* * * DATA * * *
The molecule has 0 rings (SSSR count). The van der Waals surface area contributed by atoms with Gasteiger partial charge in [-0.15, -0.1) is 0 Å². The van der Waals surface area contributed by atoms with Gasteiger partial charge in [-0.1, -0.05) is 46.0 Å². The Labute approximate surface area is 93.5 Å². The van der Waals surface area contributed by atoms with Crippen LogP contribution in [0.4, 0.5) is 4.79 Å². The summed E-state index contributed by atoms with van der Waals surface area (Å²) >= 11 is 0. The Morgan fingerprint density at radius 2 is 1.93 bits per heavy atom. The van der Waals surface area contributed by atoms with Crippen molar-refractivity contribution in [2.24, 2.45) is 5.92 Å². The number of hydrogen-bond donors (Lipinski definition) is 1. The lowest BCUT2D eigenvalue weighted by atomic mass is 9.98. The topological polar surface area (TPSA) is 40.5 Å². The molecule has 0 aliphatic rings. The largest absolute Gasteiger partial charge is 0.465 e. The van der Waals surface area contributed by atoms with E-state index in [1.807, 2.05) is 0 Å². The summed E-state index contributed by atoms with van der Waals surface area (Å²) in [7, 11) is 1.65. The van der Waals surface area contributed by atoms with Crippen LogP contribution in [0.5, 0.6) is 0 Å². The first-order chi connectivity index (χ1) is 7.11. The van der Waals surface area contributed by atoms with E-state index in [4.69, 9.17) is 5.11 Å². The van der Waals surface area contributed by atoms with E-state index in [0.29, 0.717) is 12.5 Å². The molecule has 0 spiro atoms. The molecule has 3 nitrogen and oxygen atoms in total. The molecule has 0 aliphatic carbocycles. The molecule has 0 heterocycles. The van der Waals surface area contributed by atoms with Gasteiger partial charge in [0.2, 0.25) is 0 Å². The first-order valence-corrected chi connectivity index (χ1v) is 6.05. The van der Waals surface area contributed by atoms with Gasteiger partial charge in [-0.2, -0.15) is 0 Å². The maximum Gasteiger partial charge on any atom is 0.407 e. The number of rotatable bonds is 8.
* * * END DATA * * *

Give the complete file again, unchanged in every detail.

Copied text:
The molecule has 0 rings (SSSR count). The van der Waals surface area contributed by atoms with Gasteiger partial charge in [-0.15, -0.1) is 0 Å². The van der Waals surface area contributed by atoms with Gasteiger partial charge in [-0.1, -0.05) is 46.0 Å². The Labute approximate surface area is 93.5 Å². The van der Waals surface area contributed by atoms with Crippen LogP contribution in [0.4, 0.5) is 4.79 Å². The summed E-state index contributed by atoms with van der Waals surface area (Å²) >= 11 is 0. The Morgan fingerprint density at radius 2 is 1.93 bits per heavy atom. The van der Waals surface area contributed by atoms with Crippen molar-refractivity contribution in [2.24, 2.45) is 5.92 Å². The number of hydrogen-bond donors (Lipinski definition) is 1. The lowest BCUT2D eigenvalue weighted by atomic mass is 9.98. The topological polar surface area (TPSA) is 40.5 Å². The molecule has 0 aliphatic rings. The largest absolute Gasteiger partial charge is 0.465 e. The van der Waals surface area contributed by atoms with E-state index in [1.807, 2.05) is 0 Å². The summed E-state index contributed by atoms with van der Waals surface area (Å²) in [7, 11) is 1.65. The van der Waals surface area contributed by atoms with Crippen LogP contribution in [0.5, 0.6) is 0 Å². The first-order chi connectivity index (χ1) is 7.11. The van der Waals surface area contributed by atoms with E-state index in [4.69, 9.17) is 5.11 Å². The van der Waals surface area contributed by atoms with E-state index in [0.29, 0.717) is 12.5 Å². The molecule has 0 spiro atoms. The molecule has 3 nitrogen and oxygen atoms in total. The molecule has 0 aliphatic carbocycles. The molecule has 0 heterocycles. The van der Waals surface area contributed by atoms with Gasteiger partial charge in [0.2, 0.25) is 0 Å². The first-order valence-corrected chi connectivity index (χ1v) is 6.05. The van der Waals surface area contributed by atoms with Gasteiger partial charge in [-0.2, -0.15) is 0 Å². The maximum Gasteiger partial charge on any atom is 0.407 e. The number of rotatable bonds is 8.